Thursday, October 04, 2007

National I.D. Debate

Rewrites of Jottings: National I.D. Debate

28 January 1997
The dispute over the Identification (I.D.) System issue raging nationwide makes interesting reading. When we wrote about the topic (Identification information, Mindanao Post, 24 Dec 1996), we had no inkling of the impetus and determination (it was signed 12 Dec 1996) driving the concept that finally emerged on 9 January 1997 in the form of Administrative Order 308.
The uproar raised by the announcement was not unexpected. We did warn that there was opposition to the issue, and that drawing up implementing guidelines would not be easy, which now seems to be confirmed by the scramble to redraft the E.O. wording.
We are not inclined to join the fray and side with either of the two camps (critics vs. supporters). However, should a computer-based ID System eventually be established, we would urge a demand for safeguards against the hocus-pocus that the system will attract.
When Big Blue (IBM) started dominating the computer industry, the expression “garbage in, garbage out” was coined. Data entry at the time used punch cards. The point was driven home with ubiquitous wall signs carrying the provocative word “THINK”.
The “garbage” dictum is as apt today as it was then, maybe more so now, with so many bright minds manipulating computer data, some maliciously.
The danger to the ID system lies at the input stage – the authentication of entries on the dossier (call it what you may, but this is the precise description). Since data entry points will be numerous throughout the country (a centralized system like LTO’s driver’s licensing is too cumbersome), the network must be made foolproof, a Herculean task. At this stage, a method must be devised to guarantee that only one discreet and unique dossier is made for each person, even if that person attempts to enroll/apply at several places in the country.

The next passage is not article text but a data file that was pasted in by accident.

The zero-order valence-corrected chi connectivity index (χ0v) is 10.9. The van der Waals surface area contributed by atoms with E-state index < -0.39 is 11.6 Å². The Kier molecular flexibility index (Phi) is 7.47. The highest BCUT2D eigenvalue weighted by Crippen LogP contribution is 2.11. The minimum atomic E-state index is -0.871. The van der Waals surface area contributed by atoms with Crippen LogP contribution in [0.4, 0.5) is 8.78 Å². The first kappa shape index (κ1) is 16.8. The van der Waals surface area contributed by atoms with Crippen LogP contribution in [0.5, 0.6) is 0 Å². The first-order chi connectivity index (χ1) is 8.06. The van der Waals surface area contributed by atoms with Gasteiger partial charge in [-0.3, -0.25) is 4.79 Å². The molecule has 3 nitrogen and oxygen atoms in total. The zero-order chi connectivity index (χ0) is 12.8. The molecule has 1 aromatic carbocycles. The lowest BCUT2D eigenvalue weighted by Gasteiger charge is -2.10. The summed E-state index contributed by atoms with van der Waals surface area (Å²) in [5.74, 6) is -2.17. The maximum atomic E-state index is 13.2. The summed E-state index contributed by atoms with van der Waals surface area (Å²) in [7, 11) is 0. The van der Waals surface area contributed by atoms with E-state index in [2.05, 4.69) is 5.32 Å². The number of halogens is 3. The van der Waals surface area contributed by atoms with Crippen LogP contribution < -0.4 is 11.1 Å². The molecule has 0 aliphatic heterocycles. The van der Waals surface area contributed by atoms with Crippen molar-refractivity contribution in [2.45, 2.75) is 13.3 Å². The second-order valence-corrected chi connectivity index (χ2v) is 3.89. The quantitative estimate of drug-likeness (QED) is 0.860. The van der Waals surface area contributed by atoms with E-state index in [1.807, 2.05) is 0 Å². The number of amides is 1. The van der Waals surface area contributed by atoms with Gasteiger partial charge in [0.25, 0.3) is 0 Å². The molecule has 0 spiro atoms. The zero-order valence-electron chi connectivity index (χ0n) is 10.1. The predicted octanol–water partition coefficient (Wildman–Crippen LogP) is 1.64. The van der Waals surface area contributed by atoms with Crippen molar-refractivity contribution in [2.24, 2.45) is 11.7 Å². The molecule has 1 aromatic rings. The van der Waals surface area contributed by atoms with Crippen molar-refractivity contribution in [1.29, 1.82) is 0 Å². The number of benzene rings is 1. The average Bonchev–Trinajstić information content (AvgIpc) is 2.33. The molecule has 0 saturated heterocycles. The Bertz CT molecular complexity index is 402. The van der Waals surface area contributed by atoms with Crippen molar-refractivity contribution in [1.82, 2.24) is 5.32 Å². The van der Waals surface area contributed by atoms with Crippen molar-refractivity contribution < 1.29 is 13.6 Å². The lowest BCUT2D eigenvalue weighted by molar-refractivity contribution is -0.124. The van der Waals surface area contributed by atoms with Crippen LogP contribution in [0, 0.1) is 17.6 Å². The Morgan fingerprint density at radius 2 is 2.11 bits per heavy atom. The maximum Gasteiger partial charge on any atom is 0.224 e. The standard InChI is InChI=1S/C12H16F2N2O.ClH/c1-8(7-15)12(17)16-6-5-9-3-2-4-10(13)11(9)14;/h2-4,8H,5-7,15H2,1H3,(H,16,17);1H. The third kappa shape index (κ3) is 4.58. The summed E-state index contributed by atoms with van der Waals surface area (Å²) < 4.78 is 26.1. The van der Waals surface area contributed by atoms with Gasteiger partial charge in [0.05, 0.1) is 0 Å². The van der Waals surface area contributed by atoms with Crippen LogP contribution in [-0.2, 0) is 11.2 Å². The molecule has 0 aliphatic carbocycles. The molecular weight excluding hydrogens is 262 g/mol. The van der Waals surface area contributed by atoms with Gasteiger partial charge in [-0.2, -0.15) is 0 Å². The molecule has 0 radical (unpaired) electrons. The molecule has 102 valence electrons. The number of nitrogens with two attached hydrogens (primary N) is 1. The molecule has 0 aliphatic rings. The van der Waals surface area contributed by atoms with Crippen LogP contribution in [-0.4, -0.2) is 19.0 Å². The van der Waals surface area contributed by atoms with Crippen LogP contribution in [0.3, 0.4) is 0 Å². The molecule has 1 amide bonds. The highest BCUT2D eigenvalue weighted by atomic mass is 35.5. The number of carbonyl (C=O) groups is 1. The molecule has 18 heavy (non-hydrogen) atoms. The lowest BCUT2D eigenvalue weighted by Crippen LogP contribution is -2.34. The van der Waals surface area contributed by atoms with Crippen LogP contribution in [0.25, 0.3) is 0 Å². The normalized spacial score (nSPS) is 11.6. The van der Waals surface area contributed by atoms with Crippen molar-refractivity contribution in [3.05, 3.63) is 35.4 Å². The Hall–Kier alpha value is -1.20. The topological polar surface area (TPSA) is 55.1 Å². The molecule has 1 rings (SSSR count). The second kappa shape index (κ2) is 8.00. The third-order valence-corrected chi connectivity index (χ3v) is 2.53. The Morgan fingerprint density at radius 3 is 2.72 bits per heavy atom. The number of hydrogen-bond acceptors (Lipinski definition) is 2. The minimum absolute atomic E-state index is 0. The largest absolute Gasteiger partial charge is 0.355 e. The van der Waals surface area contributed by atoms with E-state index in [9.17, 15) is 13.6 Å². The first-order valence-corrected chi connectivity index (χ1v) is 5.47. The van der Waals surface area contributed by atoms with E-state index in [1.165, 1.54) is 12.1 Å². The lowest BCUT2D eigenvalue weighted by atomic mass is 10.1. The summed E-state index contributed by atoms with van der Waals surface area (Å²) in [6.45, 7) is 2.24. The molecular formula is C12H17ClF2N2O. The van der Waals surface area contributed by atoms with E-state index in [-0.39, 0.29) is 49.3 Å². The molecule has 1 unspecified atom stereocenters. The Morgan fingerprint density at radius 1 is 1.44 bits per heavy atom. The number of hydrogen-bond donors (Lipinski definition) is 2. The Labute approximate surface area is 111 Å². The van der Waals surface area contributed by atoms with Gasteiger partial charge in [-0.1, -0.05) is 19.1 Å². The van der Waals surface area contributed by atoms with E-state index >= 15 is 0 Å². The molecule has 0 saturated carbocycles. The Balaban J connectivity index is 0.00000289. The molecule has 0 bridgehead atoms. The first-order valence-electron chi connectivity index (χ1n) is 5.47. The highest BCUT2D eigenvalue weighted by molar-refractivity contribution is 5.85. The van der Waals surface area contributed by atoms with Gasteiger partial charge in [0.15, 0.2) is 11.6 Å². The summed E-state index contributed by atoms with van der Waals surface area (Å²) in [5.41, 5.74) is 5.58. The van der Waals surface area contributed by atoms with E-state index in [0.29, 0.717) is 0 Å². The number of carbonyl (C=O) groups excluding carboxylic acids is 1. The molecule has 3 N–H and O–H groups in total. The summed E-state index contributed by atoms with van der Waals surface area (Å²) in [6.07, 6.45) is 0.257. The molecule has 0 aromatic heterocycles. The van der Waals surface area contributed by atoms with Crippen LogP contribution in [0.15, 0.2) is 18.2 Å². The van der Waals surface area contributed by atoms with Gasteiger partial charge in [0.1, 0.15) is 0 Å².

Digital systems, such as bar codes similar to the Universal Product Code (UPC) used by supermarkets and the magnetic keycards used by advanced hotels, cannot be this guardian. Only analog methods that record an individual’s unique characteristics and features will do ─ fingerprints read by the Automated Fingerprint Identification System, the eye blood vessel pattern read by the Eye Identifier, and security printing used in money. All three combined assures maximum security. Embedded microchips as in Smart cards may be useful but would pose questions of economy and utility.
The next precaution phase would be the revision/update stage. The plastic ID card could be lost and has to be replaced – the point where data entry could be manipulated (tampered). The photo on the ID would have to be updated periodically, again requiring complete replacement, and shredding of the old card (viewed by witnesses, just like in the burning of prohibited drugs).
Forewarned is forearmed.

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